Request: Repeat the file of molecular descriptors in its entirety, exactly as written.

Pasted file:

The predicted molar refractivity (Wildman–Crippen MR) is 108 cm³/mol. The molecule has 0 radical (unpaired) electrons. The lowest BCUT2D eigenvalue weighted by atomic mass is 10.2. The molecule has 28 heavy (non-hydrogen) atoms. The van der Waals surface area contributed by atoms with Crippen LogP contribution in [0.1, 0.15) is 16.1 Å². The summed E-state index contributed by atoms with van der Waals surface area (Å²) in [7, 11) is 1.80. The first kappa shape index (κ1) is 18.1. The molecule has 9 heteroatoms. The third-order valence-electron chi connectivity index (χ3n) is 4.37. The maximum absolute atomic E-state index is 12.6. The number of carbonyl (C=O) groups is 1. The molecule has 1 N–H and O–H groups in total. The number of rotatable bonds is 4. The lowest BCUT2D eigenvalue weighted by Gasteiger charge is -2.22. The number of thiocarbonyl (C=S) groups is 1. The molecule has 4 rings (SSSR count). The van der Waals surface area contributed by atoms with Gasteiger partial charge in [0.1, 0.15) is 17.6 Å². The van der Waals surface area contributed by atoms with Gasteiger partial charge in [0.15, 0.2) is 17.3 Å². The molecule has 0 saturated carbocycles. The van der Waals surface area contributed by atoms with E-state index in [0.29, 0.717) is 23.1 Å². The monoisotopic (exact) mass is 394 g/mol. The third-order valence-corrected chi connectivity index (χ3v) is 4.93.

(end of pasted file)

The predicted molar refractivity (Wildman–Crippen MR) is 108 cm³/mol. The molecule has 0 radical (unpaired) electrons. The lowest BCUT2D eigenvalue weighted by atomic mass is 10.2. The molecule has 28 heavy (non-hydrogen) atoms. The van der Waals surface area contributed by atoms with Crippen LogP contribution in [0.1, 0.15) is 16.1 Å². The summed E-state index contributed by atoms with van der Waals surface area (Å²) in [7, 11) is 1.80. The first kappa shape index (κ1) is 18.1. The molecule has 9 heteroatoms. The third-order valence-electron chi connectivity index (χ3n) is 4.37. The maximum absolute atomic E-state index is 12.6. The number of carbonyl (C=O) groups is 1. The molecule has 1 N–H and O–H groups in total. The number of rotatable bonds is 4. The lowest BCUT2D eigenvalue weighted by Gasteiger charge is -2.22. The number of thiocarbonyl (C=S) groups is 1. The molecule has 4 rings (SSSR count). The van der Waals surface area contributed by atoms with Gasteiger partial charge in [0.1, 0.15) is 17.6 Å². The van der Waals surface area contributed by atoms with Gasteiger partial charge in [0.15, 0.2) is 17.3 Å². The molecule has 0 saturated carbocycles. The van der Waals surface area contributed by atoms with E-state index in [0.29, 0.717) is 23.1 Å². The monoisotopic (exact) mass is 394 g/mol. The third-order valence-corrected chi connectivity index (χ3v) is 4.93.